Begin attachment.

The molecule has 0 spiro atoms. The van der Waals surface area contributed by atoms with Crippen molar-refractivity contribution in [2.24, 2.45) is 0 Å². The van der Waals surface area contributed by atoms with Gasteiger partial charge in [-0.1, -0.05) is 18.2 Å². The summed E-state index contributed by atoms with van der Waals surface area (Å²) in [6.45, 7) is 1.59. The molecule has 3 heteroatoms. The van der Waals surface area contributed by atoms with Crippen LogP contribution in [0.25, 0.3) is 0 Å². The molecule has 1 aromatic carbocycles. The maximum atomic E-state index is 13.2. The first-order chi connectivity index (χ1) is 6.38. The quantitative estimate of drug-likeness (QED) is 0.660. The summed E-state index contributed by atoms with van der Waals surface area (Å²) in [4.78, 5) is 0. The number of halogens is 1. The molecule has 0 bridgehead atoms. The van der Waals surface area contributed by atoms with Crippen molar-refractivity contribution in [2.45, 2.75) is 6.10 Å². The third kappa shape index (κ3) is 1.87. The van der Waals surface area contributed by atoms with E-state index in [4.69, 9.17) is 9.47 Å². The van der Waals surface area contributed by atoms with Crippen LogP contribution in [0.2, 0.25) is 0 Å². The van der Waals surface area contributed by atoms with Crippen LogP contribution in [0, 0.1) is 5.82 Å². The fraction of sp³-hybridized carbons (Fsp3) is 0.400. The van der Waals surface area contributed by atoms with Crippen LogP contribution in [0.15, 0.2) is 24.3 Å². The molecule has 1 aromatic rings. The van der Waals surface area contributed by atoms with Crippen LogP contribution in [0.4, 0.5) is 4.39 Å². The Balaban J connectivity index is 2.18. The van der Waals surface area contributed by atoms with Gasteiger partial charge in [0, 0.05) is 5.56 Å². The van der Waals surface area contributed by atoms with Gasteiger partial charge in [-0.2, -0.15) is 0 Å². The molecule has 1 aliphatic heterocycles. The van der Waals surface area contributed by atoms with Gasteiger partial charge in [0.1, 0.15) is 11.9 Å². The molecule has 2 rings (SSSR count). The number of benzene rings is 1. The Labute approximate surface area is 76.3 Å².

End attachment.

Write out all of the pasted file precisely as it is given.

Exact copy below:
The molecule has 0 spiro atoms. The van der Waals surface area contributed by atoms with Crippen molar-refractivity contribution in [2.24, 2.45) is 0 Å². The van der Waals surface area contributed by atoms with Gasteiger partial charge in [-0.1, -0.05) is 18.2 Å². The summed E-state index contributed by atoms with van der Waals surface area (Å²) in [6.45, 7) is 1.59. The molecule has 3 heteroatoms. The van der Waals surface area contributed by atoms with Crippen LogP contribution in [0.25, 0.3) is 0 Å². The molecule has 1 aromatic carbocycles. The maximum atomic E-state index is 13.2. The first-order chi connectivity index (χ1) is 6.38. The quantitative estimate of drug-likeness (QED) is 0.660. The summed E-state index contributed by atoms with van der Waals surface area (Å²) in [4.78, 5) is 0. The number of halogens is 1. The molecule has 0 bridgehead atoms. The van der Waals surface area contributed by atoms with Crippen molar-refractivity contribution in [2.45, 2.75) is 6.10 Å². The third kappa shape index (κ3) is 1.87. The van der Waals surface area contributed by atoms with E-state index in [4.69, 9.17) is 9.47 Å². The van der Waals surface area contributed by atoms with Crippen LogP contribution in [0.2, 0.25) is 0 Å². The van der Waals surface area contributed by atoms with Crippen LogP contribution in [0, 0.1) is 5.82 Å². The fraction of sp³-hybridized carbons (Fsp3) is 0.400. The van der Waals surface area contributed by atoms with Crippen LogP contribution in [0.15, 0.2) is 24.3 Å². The molecule has 1 aromatic rings. The van der Waals surface area contributed by atoms with Crippen LogP contribution in [0.4, 0.5) is 4.39 Å². The Balaban J connectivity index is 2.18. The van der Waals surface area contributed by atoms with Gasteiger partial charge in [0, 0.05) is 5.56 Å². The van der Waals surface area contributed by atoms with Gasteiger partial charge in [-0.2, -0.15) is 0 Å². The molecule has 1 aliphatic heterocycles. The van der Waals surface area contributed by atoms with Gasteiger partial charge in [0.1, 0.15) is 11.9 Å². The molecule has 2 rings (SSSR count). The number of benzene rings is 1. The Labute approximate surface area is 76.3 Å².